Need some applique help

grammypFebruary 1, 2012

I have pieced a Jewel Box top (pics will come later) and want to applique an abstract tandem bike on it. I have the pattern for the bike, but what is the best way to go about appliqueing it onto the pieced top. I won't be able to needle turn, I'm too slow and there isn't enough time to finish. All suggestions are welcome.


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fusible web? You could use freezer paper and iron your edges under and then machine stitch around. But web is faster ya know!

    Bookmark   February 1, 2012 at 7:55AM
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Fusible web would be my choice. I'm assuming the bike has a lot of smaller areas, the web will really hold everything in place until it's stitched down. Then I would zig-zag or satin stitch around it.

can't wait to see pictures!

    Bookmark   February 1, 2012 at 8:24AM
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Yep, fusible web is the way to go. I would use a small zig-zag stitch if you don't want the stitches to show or the button-hole stitch if you want the stitching to add something. Done in small button-hole in black would add a definite outline to the bike shape, which might look really nice. I don't like satin stitching on applique - too heavy IMO.


    Bookmark   February 1, 2012 at 8:32AM
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Reverse applique or upside down applique are also options and you will not have any web in the finished quilt. Reverse applique makes me nervous because you are cutting your quilt top. I prefer upside down applique.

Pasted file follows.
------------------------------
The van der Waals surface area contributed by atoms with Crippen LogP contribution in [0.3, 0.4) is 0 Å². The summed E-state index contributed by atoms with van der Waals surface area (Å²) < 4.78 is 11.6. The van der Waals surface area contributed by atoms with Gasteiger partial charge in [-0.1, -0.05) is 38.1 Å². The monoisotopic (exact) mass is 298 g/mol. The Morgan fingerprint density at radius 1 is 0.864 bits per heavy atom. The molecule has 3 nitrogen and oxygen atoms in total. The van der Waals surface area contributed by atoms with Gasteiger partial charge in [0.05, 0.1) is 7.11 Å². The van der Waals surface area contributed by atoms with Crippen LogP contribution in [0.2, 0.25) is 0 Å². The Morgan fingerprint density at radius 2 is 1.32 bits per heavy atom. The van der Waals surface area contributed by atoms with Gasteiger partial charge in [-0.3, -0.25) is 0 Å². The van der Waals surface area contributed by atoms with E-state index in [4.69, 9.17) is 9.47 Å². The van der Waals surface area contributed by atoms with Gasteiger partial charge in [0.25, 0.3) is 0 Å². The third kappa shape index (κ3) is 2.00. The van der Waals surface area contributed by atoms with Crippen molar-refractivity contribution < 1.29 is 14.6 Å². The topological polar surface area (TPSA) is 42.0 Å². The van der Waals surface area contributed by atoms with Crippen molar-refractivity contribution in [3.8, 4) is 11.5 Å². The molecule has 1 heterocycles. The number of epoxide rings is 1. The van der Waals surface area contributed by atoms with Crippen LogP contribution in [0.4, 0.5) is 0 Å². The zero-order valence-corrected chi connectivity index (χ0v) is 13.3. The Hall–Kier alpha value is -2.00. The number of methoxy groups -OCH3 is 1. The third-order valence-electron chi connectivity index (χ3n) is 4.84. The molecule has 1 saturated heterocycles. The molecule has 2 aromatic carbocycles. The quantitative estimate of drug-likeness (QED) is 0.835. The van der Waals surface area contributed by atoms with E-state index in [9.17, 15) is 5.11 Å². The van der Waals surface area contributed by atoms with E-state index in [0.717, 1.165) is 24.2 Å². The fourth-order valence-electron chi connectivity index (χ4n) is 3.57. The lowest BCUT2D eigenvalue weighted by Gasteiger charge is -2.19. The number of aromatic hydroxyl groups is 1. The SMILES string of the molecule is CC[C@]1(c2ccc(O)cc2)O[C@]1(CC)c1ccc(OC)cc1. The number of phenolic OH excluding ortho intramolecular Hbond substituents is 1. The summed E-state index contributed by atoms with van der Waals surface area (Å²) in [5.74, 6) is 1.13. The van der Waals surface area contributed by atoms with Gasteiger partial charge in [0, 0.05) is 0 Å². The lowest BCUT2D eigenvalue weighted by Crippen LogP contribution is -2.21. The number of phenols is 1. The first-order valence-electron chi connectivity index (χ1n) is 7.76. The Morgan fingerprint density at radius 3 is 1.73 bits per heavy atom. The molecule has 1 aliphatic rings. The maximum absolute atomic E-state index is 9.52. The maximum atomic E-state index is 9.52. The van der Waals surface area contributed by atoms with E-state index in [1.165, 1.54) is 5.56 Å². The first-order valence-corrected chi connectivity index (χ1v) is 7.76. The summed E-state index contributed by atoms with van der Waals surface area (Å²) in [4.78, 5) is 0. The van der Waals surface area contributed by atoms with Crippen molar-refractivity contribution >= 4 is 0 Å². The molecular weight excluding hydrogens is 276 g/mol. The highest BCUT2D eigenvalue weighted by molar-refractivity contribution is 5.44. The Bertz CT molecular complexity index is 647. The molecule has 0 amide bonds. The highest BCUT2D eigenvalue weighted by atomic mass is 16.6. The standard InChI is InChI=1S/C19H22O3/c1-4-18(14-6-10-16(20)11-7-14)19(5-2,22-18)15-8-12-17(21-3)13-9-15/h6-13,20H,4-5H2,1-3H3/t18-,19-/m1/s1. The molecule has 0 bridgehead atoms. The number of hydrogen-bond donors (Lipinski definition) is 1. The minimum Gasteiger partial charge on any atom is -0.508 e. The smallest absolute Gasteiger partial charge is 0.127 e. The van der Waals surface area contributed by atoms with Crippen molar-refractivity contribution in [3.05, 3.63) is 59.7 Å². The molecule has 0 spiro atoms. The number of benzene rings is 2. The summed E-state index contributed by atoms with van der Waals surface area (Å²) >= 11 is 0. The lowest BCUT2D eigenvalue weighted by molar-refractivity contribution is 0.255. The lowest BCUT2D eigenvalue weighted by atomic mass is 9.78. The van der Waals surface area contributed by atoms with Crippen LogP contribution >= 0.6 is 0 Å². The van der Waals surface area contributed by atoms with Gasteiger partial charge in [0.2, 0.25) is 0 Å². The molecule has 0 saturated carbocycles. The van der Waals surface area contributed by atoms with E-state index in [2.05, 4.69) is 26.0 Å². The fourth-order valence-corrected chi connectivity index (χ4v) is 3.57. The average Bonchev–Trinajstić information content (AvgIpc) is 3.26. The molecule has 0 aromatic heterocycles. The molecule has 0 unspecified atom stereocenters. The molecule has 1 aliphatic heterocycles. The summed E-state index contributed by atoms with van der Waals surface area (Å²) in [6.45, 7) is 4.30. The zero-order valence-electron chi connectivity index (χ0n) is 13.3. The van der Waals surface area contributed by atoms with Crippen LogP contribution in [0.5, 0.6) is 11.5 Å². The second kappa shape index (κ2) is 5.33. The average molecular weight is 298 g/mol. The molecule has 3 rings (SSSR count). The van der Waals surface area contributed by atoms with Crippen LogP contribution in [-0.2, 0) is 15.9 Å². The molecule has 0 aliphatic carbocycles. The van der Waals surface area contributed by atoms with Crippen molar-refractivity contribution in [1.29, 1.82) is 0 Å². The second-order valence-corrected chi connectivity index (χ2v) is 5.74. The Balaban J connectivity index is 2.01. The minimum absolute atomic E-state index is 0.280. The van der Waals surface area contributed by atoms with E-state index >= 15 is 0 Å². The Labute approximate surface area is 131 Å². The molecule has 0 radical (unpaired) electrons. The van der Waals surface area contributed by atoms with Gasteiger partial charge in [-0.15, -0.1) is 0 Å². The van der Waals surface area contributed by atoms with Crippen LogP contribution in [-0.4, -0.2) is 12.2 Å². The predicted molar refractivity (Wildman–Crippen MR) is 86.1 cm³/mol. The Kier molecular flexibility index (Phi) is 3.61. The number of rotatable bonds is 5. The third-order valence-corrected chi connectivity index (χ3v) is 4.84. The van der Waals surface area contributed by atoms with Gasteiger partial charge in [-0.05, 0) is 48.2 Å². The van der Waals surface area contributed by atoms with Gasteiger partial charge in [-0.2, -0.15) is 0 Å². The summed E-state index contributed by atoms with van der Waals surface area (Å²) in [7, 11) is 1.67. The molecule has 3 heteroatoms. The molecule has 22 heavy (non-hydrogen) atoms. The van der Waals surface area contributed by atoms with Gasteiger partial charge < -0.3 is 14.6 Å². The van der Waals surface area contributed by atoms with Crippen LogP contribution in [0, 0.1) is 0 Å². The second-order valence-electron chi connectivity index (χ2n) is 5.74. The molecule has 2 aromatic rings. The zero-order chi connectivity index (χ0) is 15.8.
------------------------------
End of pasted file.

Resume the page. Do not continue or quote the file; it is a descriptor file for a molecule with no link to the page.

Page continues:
I have found upside down applique to be excellent for very detailed work. Essentially, you trace your design on stabilizer. Put the fabric that you want for the bike on top of the quilt right side UP. Put the stabilizer behind your quilt top. Turn the entire sandwich over, so you are sewing from the backside of your quilt top. Match your bobbin thread to the fabric that you want for the bike. Stitch on the lines that you drew on your stabilizer. After you have gone around your design, cut away the excess bike fabric outside of your shape. Then use a stitch i.e. zig-zag to secure your edges. Then remove the stabilizer.

Susan Brittingham created upside down applique and teaches it at Quilt University.

    Bookmark   February 1, 2012 at 9:34AM
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I took a Raw Edge Machine Applique workshop from Sue Nichols last year and learned so much and actually really like to machine Applique. She recommends Soft Fuse as the iron on fusible. It is a rather newish product, sometimes in short supply. Using her method, you end up with only the outside /cut edges of the applique (bicycle) ringed in a small portion of fusible - the middle is removed and leaves the applique very soft just like the quilt. Her method leaves the edges fused so they do not fray. She recommends a small blanket stitch - which I love. The Blanket stitch will definitely be appropriate for the bicycle - look like spokes in the wheel.
If you want more detail - send me an email.

Here is a link that might be useful: Soft Fuse

    Bookmark   February 1, 2012 at 10:37AM
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OK, got the soft fuse and the pieces ready to fuse on. Next question, how to make sure the seams don't get all twisted on the back. Just be careful?

Here is the pattern I am appliqueing, it isn't very detailed. I have smoothed out the "bumps" and had it blown up to 2.5 x 3.5 ft. It will be solid black on top of the Jewel Box done with scraps on WOW background.

Here is a link that might be useful: